Family Connections randomized controlled trial: assessing the feasibility and acceptability of an intervention with adolescents living with HIV and their caregivers in Ndola, Zambia

Julie A. Denison, Catherine Packer, Namakau Nyambe, Rebecca B. Hershow, Stephanie Caldas, Sam Miti, Swati Sudarsan, Mario Chen, Alissa Bernholc, Jonathan K. Mwansa, Donna R. McCarraher

Research output: Contribution to journalArticlepeer-review

Abstract

Achieving the 95-95-95 UNAIDS targets requires meeting the needs of adolescents, however we lack evidenced-based approaches to improving adolescent adherence to antiretroviral therapy (ART), increasing viral suppression, and supporting general wellbeing. We developed Family Connections as a group intervention for adolescents and their adult caregivers and conducted a randomized controlled trial in Ndola, Zambia to test feasibility and acceptability. Fifty pairs (n = 100) of adolescents (15–19 years and on ART ≥ 6 months) and their caregivers were randomly assigned either to the intervention consisting of 10 group sessions over 6 months, or to a comparison group, which received the usual care. Each pair completed baseline and endline surveys, with adolescents also undergoing viral load testing. Of the 24-intervention adolescent/caregiver pairs, 88% attended at least eight group sessions. Most adolescents (96%) and all caregivers would recommend Family Connections to peers. Adolescent viral failure decreased but did not significantly differ by study group. Adolescents in the intervention group showed a greater reduction in HIV-related feelings of worthlessness and shame than the comparison group. The feasibility, acceptability, and the positive trend toward significantly reducing internalized stigma, generated by this Family Connections pilot study, contributes valuable data to support adolescent/caregiver approaches that use peer groups.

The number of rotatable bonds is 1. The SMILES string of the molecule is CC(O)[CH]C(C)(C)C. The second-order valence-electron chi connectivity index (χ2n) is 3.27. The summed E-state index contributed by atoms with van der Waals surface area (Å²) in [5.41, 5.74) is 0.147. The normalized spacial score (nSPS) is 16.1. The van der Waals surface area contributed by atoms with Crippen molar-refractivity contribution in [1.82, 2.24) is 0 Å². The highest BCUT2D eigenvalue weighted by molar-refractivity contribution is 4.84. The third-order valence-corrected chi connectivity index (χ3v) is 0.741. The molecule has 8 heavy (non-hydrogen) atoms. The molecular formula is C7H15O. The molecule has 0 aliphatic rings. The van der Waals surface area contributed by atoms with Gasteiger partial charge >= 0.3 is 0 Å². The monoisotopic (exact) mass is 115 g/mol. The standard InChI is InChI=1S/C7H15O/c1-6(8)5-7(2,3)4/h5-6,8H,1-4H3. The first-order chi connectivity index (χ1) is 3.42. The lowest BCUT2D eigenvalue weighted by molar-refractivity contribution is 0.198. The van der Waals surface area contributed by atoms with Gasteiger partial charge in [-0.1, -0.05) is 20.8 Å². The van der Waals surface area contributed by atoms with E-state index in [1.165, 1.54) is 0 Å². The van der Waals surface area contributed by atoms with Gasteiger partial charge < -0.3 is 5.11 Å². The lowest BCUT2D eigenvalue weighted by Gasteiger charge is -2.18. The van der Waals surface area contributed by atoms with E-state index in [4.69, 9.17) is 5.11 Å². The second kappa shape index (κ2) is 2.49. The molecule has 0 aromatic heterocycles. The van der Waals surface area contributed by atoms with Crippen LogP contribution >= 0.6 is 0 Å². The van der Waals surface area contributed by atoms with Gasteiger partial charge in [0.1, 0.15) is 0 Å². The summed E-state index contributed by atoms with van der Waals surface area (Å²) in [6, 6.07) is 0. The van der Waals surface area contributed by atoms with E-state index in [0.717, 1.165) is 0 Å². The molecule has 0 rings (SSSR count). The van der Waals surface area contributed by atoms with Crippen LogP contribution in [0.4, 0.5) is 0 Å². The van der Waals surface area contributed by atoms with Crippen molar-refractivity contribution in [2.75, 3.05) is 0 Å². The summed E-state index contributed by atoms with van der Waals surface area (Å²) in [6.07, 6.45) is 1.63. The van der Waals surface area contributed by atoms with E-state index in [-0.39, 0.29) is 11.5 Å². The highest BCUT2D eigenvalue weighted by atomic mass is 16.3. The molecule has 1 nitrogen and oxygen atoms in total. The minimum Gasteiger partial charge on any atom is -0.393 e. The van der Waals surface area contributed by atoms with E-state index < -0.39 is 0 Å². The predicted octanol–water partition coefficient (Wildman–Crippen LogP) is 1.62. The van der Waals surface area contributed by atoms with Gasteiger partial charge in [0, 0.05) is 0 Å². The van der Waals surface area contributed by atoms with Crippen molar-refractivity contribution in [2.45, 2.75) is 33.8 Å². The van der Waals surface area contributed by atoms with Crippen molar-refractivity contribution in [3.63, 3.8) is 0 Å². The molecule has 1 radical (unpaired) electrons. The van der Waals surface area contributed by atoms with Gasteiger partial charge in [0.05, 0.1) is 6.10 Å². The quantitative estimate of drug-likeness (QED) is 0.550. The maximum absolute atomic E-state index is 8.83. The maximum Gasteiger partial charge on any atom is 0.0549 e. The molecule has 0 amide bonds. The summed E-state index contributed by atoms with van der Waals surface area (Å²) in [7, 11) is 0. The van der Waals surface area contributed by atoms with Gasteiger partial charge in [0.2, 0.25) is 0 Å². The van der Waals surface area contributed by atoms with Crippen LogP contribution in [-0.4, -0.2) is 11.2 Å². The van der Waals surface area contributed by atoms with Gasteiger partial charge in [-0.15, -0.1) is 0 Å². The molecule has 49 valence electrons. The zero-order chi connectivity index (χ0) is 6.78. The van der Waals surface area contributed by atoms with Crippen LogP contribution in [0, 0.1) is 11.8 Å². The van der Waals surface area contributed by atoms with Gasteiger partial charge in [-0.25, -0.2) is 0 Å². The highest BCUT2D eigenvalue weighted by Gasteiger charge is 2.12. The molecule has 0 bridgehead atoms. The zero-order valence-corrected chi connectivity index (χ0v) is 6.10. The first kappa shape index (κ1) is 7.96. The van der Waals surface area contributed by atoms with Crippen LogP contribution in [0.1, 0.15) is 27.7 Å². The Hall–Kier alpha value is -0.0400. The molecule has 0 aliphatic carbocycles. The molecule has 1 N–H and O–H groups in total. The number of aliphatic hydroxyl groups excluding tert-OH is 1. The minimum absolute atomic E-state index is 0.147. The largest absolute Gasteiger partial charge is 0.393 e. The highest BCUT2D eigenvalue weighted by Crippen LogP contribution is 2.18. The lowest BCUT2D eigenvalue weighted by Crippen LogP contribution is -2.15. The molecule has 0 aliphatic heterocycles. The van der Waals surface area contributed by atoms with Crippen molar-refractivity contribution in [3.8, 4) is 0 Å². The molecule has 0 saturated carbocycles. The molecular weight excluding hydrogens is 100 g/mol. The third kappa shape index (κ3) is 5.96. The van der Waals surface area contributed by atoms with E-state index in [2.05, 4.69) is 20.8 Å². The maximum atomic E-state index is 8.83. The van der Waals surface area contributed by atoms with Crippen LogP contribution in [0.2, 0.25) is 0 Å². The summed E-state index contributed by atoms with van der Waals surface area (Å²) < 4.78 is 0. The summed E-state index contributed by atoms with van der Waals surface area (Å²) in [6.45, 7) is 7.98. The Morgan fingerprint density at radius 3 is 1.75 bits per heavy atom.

Keywords

  • Adolescents
  • Africa
  • HIV care continuum
  • adherence
  • stigma
  • viral suppression

ASJC Scopus subject areas

  • Health(social science)
  • Social Psychology
  • Public Health, Environmental and Occupational Health

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